Under New York Personal Injury Law, Can You Sue a Police Officer Who Crashes His Police Car Into You While Pursuing a Criminal?

Thumbnail image for police car.jpgA police officer who risks his life trying to catch the bad guy, and is injured while doing so, ranks high up there among this Syracuse New York injury lawyer’s pantheon of heroes. And that’s what happened yesterday in Syracuse. The Syracuse Post Standard reports that a Syracuse police officer, in hot pursuit of a burglary suspect, was seriously injured when he crashed his police car into the back of another car, and then into a tree on East Fayette Street in Syracuse.

The fact that the police officer may have injured innocent bystanders (the occupants of the car he rear-ended) is, though, problematic. You might be wondering how the law deals with that. Do those injured by cops pursuing criminals have a right to sue the police officer, and his police department, for their injuries?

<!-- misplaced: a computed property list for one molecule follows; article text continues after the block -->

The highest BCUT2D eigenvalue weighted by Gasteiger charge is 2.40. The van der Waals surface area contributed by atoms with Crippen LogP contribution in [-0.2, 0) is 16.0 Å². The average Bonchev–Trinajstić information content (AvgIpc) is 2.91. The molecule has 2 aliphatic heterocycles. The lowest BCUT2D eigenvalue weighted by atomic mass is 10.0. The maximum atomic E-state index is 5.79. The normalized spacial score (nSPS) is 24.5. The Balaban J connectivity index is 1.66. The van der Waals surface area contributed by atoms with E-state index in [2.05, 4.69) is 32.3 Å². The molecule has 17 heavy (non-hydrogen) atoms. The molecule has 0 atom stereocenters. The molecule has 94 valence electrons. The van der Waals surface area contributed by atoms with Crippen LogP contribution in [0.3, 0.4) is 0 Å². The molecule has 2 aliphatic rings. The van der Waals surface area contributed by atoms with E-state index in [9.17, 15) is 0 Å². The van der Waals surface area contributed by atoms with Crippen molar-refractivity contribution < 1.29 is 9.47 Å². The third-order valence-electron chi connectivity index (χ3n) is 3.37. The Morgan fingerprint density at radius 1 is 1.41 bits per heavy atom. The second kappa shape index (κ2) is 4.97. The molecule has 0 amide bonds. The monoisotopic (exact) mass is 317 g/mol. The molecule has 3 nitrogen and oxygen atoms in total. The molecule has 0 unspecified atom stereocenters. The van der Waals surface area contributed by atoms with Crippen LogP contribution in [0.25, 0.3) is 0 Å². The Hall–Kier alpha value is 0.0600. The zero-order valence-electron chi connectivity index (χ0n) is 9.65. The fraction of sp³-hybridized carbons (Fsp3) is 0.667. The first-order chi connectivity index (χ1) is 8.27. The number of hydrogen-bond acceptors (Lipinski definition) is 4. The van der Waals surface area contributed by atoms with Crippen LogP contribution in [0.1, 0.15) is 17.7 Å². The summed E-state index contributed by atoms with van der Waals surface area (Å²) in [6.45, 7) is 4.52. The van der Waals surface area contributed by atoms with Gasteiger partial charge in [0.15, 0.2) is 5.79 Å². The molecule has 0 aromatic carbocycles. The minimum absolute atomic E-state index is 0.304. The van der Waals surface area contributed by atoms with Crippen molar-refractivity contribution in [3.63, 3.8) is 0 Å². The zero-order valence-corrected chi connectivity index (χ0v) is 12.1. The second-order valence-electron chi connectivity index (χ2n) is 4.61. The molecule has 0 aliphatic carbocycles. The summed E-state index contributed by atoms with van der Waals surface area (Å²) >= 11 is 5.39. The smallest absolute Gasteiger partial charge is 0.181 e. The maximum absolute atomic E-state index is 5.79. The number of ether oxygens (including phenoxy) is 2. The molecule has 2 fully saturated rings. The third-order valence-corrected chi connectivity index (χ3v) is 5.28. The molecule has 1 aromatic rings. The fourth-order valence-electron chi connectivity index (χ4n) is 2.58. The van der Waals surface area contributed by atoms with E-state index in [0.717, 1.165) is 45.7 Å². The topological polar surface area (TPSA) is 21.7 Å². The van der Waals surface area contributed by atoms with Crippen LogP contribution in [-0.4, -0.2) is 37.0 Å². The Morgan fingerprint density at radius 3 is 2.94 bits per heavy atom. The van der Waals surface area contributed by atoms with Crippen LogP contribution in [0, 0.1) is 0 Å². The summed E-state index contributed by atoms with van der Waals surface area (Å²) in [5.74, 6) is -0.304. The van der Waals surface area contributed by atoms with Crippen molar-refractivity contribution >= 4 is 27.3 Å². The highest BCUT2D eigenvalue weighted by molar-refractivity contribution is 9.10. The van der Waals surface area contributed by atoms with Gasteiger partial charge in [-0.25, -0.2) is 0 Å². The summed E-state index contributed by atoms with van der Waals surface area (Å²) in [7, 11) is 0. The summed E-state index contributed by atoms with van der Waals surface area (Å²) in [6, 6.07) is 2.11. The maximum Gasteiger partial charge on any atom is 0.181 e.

The answer is “yes”, but they have to show more than that the police officer was negligent. They have to show he was driving with “reckless disregard” for the public’s safety. This is a pretty tough standard, and for good reason; we want our brave police officers to pursue criminals, even at high speeds when necessary, without having to worry about getting sued for accidents they inadvertently cause in trying to protect us from criminals and other dangers.

Still, the public should have, and does have, a right to expect that police officers (and other emergency responders, such as an ambulance drivers), not drive recklessly, even when pursuing criminals or responding to other emergencies. We don’t want them to needlessly risk the lives of innocent bystanders. That’s why New York personal injury law allows people injured by police officers and other emergency responders to sue for reckless driving, but not mere negligent driving.

This is a good rule. Otherwise, police officers and other emergency responders could take their pursuits to excessively dangerous limits with impunity, causing more harm (by injuring innocent bystanders) than good (by catching the bad guys).

In the end, at least to this Syracuse New York personal injury lawyer, New York personal injury law makes sense. I hope you agree! Feel free to let me know. I’d love to hear from you!

Mike Bersani
Email me at: bersani@michaels-smolak.com

Michael G. Bersani, Esq.
michaels-smolak.com Central NY Personal Injury Lawyer Michaels & Smolak, P.C.

1-315-253-3293

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